23 April 2018 Graphene hot electrons and nonlinear plasmonics

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ICFO researchers find the mechanism that explains how incoherent optical nonlinearities arise in graphene nanostructures. In the recent study “Transient nonlinear plasmonics in nanostructured graphene” published in Optica, ICFO researchers Joel Cox and ICREA Prof. Javier García de Abajo, from the Nanophotonics theory research group, elucidate the mechanism for strong optical nonlinearity arising due to plasmon-assisted electronic heating in graphene nanostructures.

Being able to confine light at the nano-scale has proven to be of major importance for the future development of technologies concerning optical sensing, photovoltaics, and optical communications, among others. Control of light-by-light at the nano-scale can be achieved through nonlinear plasmonics, which seeks to overcome the inherently weak nonlinear optical response of conventional materials through the amplification of local electric fields provided by plasmon resonances.

In this context, graphene has proven to be an ideal material for nonlinear plasmonics, as its linear electronic dispersion already results in a large intrinsic nonlinear response to optical fields, which can be further enhanced by the extreme concentration of light by its 2D plasmons.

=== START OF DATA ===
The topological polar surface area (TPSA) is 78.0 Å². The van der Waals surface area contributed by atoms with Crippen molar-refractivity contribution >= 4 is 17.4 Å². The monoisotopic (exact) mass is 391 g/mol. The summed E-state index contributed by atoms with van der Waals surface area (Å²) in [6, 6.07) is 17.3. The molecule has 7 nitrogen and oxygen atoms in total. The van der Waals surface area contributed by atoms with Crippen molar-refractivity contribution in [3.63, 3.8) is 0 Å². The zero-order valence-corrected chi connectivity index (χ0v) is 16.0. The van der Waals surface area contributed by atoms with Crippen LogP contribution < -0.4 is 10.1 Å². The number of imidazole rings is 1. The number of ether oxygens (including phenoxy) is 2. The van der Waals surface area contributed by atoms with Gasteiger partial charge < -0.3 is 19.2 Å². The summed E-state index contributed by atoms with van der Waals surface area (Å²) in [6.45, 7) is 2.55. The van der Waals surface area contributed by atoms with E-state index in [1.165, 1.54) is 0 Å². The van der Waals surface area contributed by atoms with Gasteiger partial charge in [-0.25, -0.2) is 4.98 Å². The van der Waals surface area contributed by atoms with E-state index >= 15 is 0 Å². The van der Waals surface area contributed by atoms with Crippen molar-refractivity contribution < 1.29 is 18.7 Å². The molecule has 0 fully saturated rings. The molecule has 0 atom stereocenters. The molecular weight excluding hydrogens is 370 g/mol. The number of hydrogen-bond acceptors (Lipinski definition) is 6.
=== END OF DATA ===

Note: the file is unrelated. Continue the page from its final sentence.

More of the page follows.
Plasmons in highly-doped graphene can boost light absorption in the atomically-thin material well beyond its intrinsic 2.3% level in pristine samples. When resonantly illuminated by intense laser pulses, the absorbed light energy dramatically increases the temperature of electrons and causes a shift in the chemical potential. Through rigorous time-domain quantum-mechanical simulations of graphene nanoribbons, the researchers have shown that the combined optically-induced changes in electronic temperature and chemical potential effectively detune the graphene plasmon resonances, giving rise to a large incoherent nonlinear optical response that significantly reduces the light-intensity threshold for saturable absorption.

The results of their study predict that the incoherent process dominates the response under illumination by light pulses of longer duration, limiting the coherent manipulation of light down to very short pulse durations, but opening new avenues for transient plasmon-assisted light modulation in nanophotonic devices.